According to the Ministry of Agriculture, Food and Rural Affairs, kimchi exports have continued to increase over the past three years. In 2018, Korea exported 28,181 tons of kimchi to 68 countries, up 20 percent compared to the previous year. The number of countries has also increased. In 2017, 63 countries imported kimchi from Korea.

Japan is the largest importer, followed by the United States, Hong Kong, Taiwan, Australia and China.

K-pop and Korean TV dramas are believed to be two factors that have sparked a "kimchi boom" overseas.

The popularity overseas has created an uncommon phenomenon ― the "kimchi paradox," which has persisted over the past decade after the side-dish went global.

Despite its popularity overseas, kimchi is losing ground at home.

Koreans don't eat kimchi as much as they did in the past.

According to a 2017 survey by Gacheon University professor Lee Hae-jung, Koreans' per capita consumption of kimchi dropped 22.3 percent between 2005 and 2015. In 2005, the average Korean consumed 123.9 grams of kimchi but 10 years later the figure fell to 96.3.

"It's interesting to know that Korean teens nowadays don't eat kimchi that much, but overseas K-pop fans, who are mostly teenagers, love the Korean dish," Park said. "People tend to eat what they ate when they were kids because their taste buds were developed that way. The younger Koreans are not excited about kimchi probably because they didn't eat it so much when they were raised. What's happening overseas is that young K-pop fans eat kimchi. I believe they will consume the Korean dish even after they become adults."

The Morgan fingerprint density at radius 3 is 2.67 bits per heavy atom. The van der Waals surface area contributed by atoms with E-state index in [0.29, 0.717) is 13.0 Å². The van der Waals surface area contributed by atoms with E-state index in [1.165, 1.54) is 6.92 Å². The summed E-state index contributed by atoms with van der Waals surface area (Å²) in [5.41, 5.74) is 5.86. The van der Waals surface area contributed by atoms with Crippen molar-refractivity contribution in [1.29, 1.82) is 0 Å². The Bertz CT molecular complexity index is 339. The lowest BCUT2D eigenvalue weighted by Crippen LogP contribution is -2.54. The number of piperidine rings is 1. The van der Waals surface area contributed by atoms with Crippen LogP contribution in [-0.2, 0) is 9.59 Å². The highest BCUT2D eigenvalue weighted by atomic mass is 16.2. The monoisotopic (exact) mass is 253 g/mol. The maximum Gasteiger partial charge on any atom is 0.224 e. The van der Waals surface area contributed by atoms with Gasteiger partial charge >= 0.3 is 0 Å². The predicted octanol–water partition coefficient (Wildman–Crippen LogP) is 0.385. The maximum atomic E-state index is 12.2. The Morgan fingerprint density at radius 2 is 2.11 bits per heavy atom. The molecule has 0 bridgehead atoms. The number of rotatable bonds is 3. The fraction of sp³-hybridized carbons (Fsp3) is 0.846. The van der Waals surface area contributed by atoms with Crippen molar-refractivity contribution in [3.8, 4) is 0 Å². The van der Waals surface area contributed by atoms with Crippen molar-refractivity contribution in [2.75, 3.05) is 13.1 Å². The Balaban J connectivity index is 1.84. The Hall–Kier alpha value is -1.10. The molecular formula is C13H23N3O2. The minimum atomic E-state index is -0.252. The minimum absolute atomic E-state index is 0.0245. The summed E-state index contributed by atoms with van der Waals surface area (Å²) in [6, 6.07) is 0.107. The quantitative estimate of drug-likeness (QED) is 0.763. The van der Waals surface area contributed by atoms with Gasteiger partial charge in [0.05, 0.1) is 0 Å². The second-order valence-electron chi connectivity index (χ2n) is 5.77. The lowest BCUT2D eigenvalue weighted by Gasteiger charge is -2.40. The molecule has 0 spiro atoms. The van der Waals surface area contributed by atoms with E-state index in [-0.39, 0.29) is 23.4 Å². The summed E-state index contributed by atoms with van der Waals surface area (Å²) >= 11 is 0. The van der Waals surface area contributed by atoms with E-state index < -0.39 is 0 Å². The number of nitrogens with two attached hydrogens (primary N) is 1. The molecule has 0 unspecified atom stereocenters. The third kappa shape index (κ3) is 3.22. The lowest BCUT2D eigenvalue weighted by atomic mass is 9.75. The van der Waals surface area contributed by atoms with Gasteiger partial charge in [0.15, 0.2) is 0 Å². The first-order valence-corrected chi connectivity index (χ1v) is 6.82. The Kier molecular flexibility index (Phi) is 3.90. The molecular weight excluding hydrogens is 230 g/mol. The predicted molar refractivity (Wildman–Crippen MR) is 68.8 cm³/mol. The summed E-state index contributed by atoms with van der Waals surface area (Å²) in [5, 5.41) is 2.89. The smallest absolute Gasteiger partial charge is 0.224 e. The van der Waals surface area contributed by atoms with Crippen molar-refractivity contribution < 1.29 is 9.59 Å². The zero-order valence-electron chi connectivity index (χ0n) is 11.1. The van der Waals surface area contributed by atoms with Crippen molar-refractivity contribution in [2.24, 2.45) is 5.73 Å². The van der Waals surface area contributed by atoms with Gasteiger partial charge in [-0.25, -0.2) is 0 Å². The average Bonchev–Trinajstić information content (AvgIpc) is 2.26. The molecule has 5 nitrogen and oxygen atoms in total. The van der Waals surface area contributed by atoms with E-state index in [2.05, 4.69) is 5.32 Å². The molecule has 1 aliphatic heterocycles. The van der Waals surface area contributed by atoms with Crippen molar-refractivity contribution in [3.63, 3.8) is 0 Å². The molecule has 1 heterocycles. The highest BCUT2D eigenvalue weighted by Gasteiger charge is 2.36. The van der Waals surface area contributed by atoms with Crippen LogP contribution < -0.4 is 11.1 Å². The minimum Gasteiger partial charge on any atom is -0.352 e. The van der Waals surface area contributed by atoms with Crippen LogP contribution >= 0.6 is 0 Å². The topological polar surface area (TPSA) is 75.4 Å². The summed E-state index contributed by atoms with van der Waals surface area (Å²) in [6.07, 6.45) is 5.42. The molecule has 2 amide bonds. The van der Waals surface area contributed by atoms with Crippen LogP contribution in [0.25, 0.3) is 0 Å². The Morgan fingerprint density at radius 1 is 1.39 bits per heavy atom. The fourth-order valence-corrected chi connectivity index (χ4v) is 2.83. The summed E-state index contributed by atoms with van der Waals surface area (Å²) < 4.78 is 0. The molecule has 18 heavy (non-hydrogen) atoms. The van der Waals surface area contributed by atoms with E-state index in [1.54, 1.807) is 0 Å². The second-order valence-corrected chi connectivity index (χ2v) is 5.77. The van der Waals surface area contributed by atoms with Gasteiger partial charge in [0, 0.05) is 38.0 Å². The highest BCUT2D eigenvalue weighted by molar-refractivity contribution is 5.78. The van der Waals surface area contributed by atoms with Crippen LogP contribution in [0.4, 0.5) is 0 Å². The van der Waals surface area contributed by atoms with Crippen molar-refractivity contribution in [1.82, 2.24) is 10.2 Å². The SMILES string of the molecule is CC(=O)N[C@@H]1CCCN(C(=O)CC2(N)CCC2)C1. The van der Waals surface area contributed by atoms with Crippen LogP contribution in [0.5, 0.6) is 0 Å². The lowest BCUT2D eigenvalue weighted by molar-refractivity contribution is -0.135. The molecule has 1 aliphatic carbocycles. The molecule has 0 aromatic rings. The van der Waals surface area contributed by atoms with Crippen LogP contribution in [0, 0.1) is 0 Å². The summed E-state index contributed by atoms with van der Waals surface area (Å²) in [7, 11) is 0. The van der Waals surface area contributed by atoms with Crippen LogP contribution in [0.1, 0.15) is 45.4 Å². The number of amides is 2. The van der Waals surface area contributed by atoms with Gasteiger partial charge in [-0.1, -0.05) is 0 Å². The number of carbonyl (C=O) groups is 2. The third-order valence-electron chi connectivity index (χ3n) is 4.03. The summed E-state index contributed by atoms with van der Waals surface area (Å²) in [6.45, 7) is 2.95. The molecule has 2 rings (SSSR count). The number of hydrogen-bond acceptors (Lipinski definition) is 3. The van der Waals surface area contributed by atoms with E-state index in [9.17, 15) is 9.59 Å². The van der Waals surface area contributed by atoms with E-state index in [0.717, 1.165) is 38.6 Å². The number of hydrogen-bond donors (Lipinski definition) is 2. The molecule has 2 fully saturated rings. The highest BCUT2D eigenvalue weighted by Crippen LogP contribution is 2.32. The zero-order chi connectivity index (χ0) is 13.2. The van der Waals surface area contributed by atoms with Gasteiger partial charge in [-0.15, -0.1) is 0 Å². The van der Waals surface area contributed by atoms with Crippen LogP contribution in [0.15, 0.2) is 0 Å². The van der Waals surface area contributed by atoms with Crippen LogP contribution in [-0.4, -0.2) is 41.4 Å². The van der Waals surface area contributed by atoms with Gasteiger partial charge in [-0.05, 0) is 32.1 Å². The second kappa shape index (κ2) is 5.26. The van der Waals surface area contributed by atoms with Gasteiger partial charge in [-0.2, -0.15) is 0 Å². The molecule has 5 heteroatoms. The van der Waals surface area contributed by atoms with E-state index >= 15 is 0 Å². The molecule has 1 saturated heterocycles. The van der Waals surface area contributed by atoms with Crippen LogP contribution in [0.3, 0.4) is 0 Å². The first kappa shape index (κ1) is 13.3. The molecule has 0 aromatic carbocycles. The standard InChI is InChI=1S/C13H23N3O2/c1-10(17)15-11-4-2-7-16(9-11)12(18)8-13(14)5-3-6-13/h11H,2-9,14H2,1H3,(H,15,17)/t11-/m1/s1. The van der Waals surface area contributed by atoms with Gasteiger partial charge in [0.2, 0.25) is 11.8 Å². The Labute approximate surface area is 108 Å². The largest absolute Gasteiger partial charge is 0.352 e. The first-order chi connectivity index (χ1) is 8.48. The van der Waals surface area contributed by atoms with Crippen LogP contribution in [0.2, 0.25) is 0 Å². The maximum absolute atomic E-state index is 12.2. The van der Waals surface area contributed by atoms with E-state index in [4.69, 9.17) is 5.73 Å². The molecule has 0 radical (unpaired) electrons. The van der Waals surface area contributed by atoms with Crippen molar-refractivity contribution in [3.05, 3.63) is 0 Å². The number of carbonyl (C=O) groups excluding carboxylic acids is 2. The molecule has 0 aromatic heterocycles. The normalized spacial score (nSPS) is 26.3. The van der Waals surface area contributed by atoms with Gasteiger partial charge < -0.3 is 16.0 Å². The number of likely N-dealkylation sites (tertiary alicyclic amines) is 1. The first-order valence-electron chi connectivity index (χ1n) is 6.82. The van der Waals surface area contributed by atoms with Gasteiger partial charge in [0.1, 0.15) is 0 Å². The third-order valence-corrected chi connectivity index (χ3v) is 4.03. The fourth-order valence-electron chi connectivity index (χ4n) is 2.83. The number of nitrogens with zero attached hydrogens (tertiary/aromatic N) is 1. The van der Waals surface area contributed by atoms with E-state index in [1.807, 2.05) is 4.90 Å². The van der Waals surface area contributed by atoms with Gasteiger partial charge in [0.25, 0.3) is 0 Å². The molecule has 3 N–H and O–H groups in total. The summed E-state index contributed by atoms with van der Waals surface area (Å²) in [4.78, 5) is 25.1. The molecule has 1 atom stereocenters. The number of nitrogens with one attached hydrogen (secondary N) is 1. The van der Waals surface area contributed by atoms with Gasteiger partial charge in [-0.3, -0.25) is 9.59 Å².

There is another distinct trend that supports this paradoxical kimchi consumption at home and abroad.

Korea imports more kimchi than it exports.

In 2018, Korea imported nearly 30,000 tons of kimchi from China. Imports have continued to grow since 2010 as local eateries wrestle with rising costs and strive to cut these as much as possible by serving cheaper kimchi to customers. Chinese kimchi is much cheaper than domestic kimchi, causing eateries to opt for the former.

Park Jong-cheol, professor of herbal medicine resources at Sunchon National University poses in this photo taken in July this year in the Balkan state of Estonia. / Courtesy of Park Jong-cheol

Park claimed that such a cost-cutting strategy hurts the image of Korea as the country of origin of quality kimchi.

He shared what he heard from a Korean-Chinese "kimchi businessman" based in Qingdao in the eastern part of Shandong Province in China's Yellow Sea region, to elaborate on the fallout of profit-seeking eateries on the image of Korean kimchi.

"He told me his company used to export kimchi to Korea in the past but he no longer does business with Korea," Park said, declining to give his name. "According to him, Koreans he has done business with were not interested in quality or sanitation and their priorities were always on price. Some even put forth a certain price ceiling and asked the manufacturer to produce kimchi under that amount. Sick and tired of Koreans, he said he is now doing business only with Japanese importers and believes that placing his focus on quality, rather than price, will help his business thrive."

Park said Korea's increasing kimchi imports could deal a blow to its image as home to quality kimchi, urging policymakers to come up with measures that can help cut production costs of homemade labels.